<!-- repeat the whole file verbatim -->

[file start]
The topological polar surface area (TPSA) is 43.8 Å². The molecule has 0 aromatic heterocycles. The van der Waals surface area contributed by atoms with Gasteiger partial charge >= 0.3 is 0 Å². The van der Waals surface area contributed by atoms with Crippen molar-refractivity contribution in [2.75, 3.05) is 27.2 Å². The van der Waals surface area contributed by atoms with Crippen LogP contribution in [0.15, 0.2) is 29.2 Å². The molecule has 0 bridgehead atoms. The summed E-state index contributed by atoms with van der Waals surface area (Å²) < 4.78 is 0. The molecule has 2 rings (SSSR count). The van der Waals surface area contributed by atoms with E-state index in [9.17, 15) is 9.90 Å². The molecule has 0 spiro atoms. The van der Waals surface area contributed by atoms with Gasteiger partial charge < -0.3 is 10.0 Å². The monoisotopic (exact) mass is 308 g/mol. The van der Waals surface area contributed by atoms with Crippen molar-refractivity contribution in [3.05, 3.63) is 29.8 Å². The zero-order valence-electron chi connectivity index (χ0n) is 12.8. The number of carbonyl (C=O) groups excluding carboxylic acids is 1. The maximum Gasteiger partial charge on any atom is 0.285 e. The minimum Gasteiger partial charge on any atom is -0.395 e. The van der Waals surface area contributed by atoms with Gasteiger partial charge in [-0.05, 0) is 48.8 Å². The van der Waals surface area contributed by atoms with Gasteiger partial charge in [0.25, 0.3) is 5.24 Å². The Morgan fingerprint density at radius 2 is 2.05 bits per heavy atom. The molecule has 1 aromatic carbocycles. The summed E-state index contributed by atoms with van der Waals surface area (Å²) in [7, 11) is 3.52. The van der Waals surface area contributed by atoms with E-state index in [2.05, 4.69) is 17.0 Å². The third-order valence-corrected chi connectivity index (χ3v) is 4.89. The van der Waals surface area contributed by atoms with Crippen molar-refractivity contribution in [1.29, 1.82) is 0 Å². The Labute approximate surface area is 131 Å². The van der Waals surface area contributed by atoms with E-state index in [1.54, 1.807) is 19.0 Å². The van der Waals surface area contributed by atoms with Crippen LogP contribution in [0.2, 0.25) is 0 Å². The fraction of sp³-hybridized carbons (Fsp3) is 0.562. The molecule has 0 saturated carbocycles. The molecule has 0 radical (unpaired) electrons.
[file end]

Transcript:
The topological polar surface area (TPSA) is 43.8 Å². The molecule has 0 aromatic heterocycles. The van der Waals surface area contributed by atoms with Gasteiger partial charge >= 0.3 is 0 Å². The van der Waals surface area contributed by atoms with Crippen molar-refractivity contribution in [2.75, 3.05) is 27.2 Å². The van der Waals surface area contributed by atoms with Crippen LogP contribution in [0.15, 0.2) is 29.2 Å². The molecule has 0 bridgehead atoms. The summed E-state index contributed by atoms with van der Waals surface area (Å²) < 4.78 is 0. The molecule has 2 rings (SSSR count). The van der Waals surface area contributed by atoms with E-state index in [9.17, 15) is 9.90 Å². The molecule has 0 spiro atoms. The van der Waals surface area contributed by atoms with Gasteiger partial charge < -0.3 is 10.0 Å². The monoisotopic (exact) mass is 308 g/mol. The van der Waals surface area contributed by atoms with Crippen molar-refractivity contribution in [3.05, 3.63) is 29.8 Å². The zero-order valence-electron chi connectivity index (χ0n) is 12.8. The number of carbonyl (C=O) groups excluding carboxylic acids is 1. The maximum Gasteiger partial charge on any atom is 0.285 e. The minimum Gasteiger partial charge on any atom is -0.395 e. The van der Waals surface area contributed by atoms with Gasteiger partial charge in [-0.05, 0) is 48.8 Å². The van der Waals surface area contributed by atoms with Gasteiger partial charge in [0.25, 0.3) is 5.24 Å². The Morgan fingerprint density at radius 2 is 2.05 bits per heavy atom. The molecule has 1 aromatic carbocycles. The summed E-state index contributed by atoms with van der Waals surface area (Å²) in [7, 11) is 3.52. The van der Waals surface area contributed by atoms with E-state index in [2.05, 4.69) is 17.0 Å². The third-order valence-corrected chi connectivity index (χ3v) is 4.89. The van der Waals surface area contributed by atoms with Crippen molar-refractivity contribution in [1.29, 1.82) is 0 Å². The Labute approximate surface area is 131 Å². The van der Waals surface area contributed by atoms with E-state index in [1.54, 1.807) is 19.0 Å². The van der Waals surface area contributed by atoms with Crippen LogP contribution in [0.2, 0.25) is 0 Å². The fraction of sp³-hybridized carbons (Fsp3) is 0.562. The molecule has 0 saturated carbocycles. The molecule has 0 radical (unpaired) electrons.